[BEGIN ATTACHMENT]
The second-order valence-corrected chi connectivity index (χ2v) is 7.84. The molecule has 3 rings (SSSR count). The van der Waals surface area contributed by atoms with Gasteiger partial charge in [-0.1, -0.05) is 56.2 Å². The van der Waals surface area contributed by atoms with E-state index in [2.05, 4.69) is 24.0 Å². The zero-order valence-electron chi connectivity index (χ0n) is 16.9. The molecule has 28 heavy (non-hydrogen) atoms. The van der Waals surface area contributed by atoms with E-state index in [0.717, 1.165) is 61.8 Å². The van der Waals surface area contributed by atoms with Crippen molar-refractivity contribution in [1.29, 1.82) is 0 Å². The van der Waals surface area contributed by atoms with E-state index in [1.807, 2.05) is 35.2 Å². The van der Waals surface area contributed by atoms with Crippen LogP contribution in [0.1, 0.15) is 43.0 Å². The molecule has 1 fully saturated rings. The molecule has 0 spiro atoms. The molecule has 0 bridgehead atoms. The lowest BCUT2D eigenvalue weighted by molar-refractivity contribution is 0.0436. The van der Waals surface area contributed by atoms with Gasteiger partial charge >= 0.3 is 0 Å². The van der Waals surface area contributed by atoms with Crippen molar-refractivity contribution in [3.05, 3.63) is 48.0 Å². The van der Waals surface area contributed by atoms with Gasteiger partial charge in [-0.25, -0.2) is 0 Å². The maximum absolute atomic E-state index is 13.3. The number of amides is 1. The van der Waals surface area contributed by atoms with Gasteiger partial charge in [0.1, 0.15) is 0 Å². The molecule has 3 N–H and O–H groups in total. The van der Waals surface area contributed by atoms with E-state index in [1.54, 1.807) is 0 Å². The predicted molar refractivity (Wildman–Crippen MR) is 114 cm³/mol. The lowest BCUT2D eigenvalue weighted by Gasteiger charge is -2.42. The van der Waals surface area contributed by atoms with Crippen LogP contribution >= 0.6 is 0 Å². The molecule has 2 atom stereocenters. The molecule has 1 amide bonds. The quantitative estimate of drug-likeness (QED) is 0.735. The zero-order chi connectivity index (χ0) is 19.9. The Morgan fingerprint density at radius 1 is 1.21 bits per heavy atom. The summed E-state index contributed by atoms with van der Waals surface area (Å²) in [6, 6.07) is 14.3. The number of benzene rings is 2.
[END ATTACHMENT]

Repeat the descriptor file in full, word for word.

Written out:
The second-order valence-corrected chi connectivity index (χ2v) is 7.84. The molecule has 3 rings (SSSR count). The van der Waals surface area contributed by atoms with Gasteiger partial charge in [-0.1, -0.05) is 56.2 Å². The van der Waals surface area contributed by atoms with E-state index in [2.05, 4.69) is 24.0 Å². The zero-order valence-electron chi connectivity index (χ0n) is 16.9. The molecule has 28 heavy (non-hydrogen) atoms. The van der Waals surface area contributed by atoms with E-state index in [0.717, 1.165) is 61.8 Å². The van der Waals surface area contributed by atoms with Crippen molar-refractivity contribution in [1.29, 1.82) is 0 Å². The van der Waals surface area contributed by atoms with E-state index in [1.807, 2.05) is 35.2 Å². The van der Waals surface area contributed by atoms with Crippen LogP contribution in [0.1, 0.15) is 43.0 Å². The molecule has 1 fully saturated rings. The molecule has 0 spiro atoms. The molecule has 0 bridgehead atoms. The lowest BCUT2D eigenvalue weighted by molar-refractivity contribution is 0.0436. The van der Waals surface area contributed by atoms with Gasteiger partial charge >= 0.3 is 0 Å². The van der Waals surface area contributed by atoms with Crippen molar-refractivity contribution in [3.05, 3.63) is 48.0 Å². The van der Waals surface area contributed by atoms with Gasteiger partial charge in [-0.25, -0.2) is 0 Å². The maximum absolute atomic E-state index is 13.3. The number of amides is 1. The van der Waals surface area contributed by atoms with Gasteiger partial charge in [0.1, 0.15) is 0 Å². The molecule has 3 N–H and O–H groups in total. The van der Waals surface area contributed by atoms with E-state index in [1.54, 1.807) is 0 Å². The predicted molar refractivity (Wildman–Crippen MR) is 114 cm³/mol. The lowest BCUT2D eigenvalue weighted by Gasteiger charge is -2.42. The van der Waals surface area contributed by atoms with Crippen LogP contribution >= 0.6 is 0 Å². The molecule has 2 atom stereocenters. The molecule has 1 amide bonds. The quantitative estimate of drug-likeness (QED) is 0.735. The zero-order chi connectivity index (χ0) is 19.9. The Morgan fingerprint density at radius 1 is 1.21 bits per heavy atom. The summed E-state index contributed by atoms with van der Waals surface area (Å²) in [6, 6.07) is 14.3. The number of benzene rings is 2.